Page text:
We tend to celebrate Independence Day with more zest and gusto than any other holiday. Here are five particularly unique events going down in Minnesota this year.
There are about 15,000 men in Minnesota with a rare distinction: They are surviving veterans of World War II. On Sunday morning, 12 of them were honored in a way that brought several to tears.
Thousands visited Fort Snelling National Cemetery for its Memorial Day Ceremony. It’s said to be the largest ceremony in the state. It concluded roughly 30 minutes ago and, despite light rain, saw big crowds.
Family and friends made their way to Fort Snelling National Cemetery Monday to lay flowers and plant American flags on the graves of loved ones who served in the U.S. military.
Minnesota’s largest Memorial Day observance is at Fort Snelling on Monday. The national cemetery draws thousands for its yearly service, and a lot of work goes into getting Fort Snelling ready.
It’s safe to say many of us are working for the weekend this week. And that’s because it’s a long holiday weekend! And with the weather a little dicey, WCCO This Morning found fun things to do both indoors and outdoors.
Sure, the weather has (finally) started to act like it’s supposed to this time of year, but we all know summer really starts over Memorial Day weekend, when everyone begins flocking in earnest to lakes and northwoods.
A handful of brides in the Twin Cities are scrambling to find a new reception hall after the Fort Snelling Officer’s Club shut down due to heightened security. “Due to increased force protections, the Officer’s Club will remain closed until further notice,” the club’s voice message said.
The Minnesota Department of Transportation says that eastbound Highway 5 between Fort Snelling and St. Paul will close overnight Thursday and Friday while crews remove an abandoned water main from the bridge.
Bells will ring in unison across Minnesota and other places in the country on April 9 to mark the 150th anniversary of the Civil War’s end.
We’re coming up on the first weekend of spring and there are plenty of ways to celebrate in the Twin Cities.
Labor Day marks the end of summer. How will you celebrate?
Minnesota has some of the Midwest’s best museums. Take a tour through Minnesota culture today.
Homeless veterans can get medical aid, hot meals, clothing and other free help at the 22nd annual Metro Area Veterans’ StandDown. The event will be held Tuesday and Wednesday at the Boy Scout Base Camp at Fort Snelling.
A teen from Eastview High School in Apple Valley worked his way to the highest honor in scouts Saturday. Along with some volunteers, Garrett McKay cleaned some of the headstones at Ft. Snelling Cemetery. This was McKay’s last task he had to complete to become an Eagle Scout.
Military veterans and their families struggling with homelessness will have access to some affordable housing at Fort Snelling. A new development project, which started Thursday with a groundbreaking ceremony, will turn five historic buildings into apartments on the Fort Snelling upper post.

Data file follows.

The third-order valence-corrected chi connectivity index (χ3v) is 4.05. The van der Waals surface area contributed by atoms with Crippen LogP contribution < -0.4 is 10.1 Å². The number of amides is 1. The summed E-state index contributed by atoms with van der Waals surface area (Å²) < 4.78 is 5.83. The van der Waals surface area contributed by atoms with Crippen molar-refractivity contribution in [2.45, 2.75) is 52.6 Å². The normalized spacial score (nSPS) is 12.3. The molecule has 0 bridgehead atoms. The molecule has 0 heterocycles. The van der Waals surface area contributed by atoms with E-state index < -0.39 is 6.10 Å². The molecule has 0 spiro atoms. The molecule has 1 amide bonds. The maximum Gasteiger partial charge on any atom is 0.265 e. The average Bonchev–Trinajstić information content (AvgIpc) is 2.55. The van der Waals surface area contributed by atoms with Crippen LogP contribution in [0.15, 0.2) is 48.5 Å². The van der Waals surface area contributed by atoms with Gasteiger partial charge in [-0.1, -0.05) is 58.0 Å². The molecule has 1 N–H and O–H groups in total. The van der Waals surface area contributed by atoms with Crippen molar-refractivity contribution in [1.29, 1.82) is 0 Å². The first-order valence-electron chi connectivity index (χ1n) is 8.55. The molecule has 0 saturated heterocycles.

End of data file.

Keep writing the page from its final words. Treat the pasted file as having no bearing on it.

A group of Minnesotans are in the nation’s capitol Sunday to honor our country’s fallen heroes. They’ll be participating in the national Memorial Day celebration in Washington D.C., invited there by the President.
There was a welcome home ceremony Friday for more than 20 Minnesota soldiers.
When it comes to Minnesota’s weather extremes there are some things that just can’t be put on hold. On Monday, that was the case at Fort Snelling National Cemetery where 16 of the nation’s veterans were laid to rest.
A new play based on personal stories of military veterans of all conflicts and all sides will be performed next month at Fort Snelling. “The Veterans Play Project” previews Nov. 14 and runs Nov. 15-24 at Fort Snelling’s Base Camp.
Minnesota homeless and underserved veterans can get free access to all kinds of free services at a Fort Snelling event. The nonprofit charity Minnesota Assistance Council for Veterans holds the second day of its Metro Area Veterans’ StandDown on Wednesday at Fort Snelling’s Boy Scout Base Camp.
Blocking half the access to a south Minneapolis street is a sprawling stump from what had been a giant elm tree. Its ring pattern indicates the tree is more than a century old, but it was yanked from the ground much like a garden weed. The sprawling stump sits as a sad reminder of the vicious wind storm that raced across the Twin Cities metropolitan area the weekend of June 22.
It’s been a year since someone used the cover of night to walk into the Ft. Snelling National Cemetery and desecrate a grave, which belonged to a World War 2 veteran laid to rest more than 40 years ago.
Beginning this week — and every Saturday throughout the summer — park rangers will be hosting guided tours. You choose which route: Harriet Island, Stone Arch Bridge or Fort Snelling. We asked the rangers to give us a little sneak peak.
Two tree debris drop-off sites that were made available to citizens following last weekend’s destructive storms will stop accepting public debris this weekend.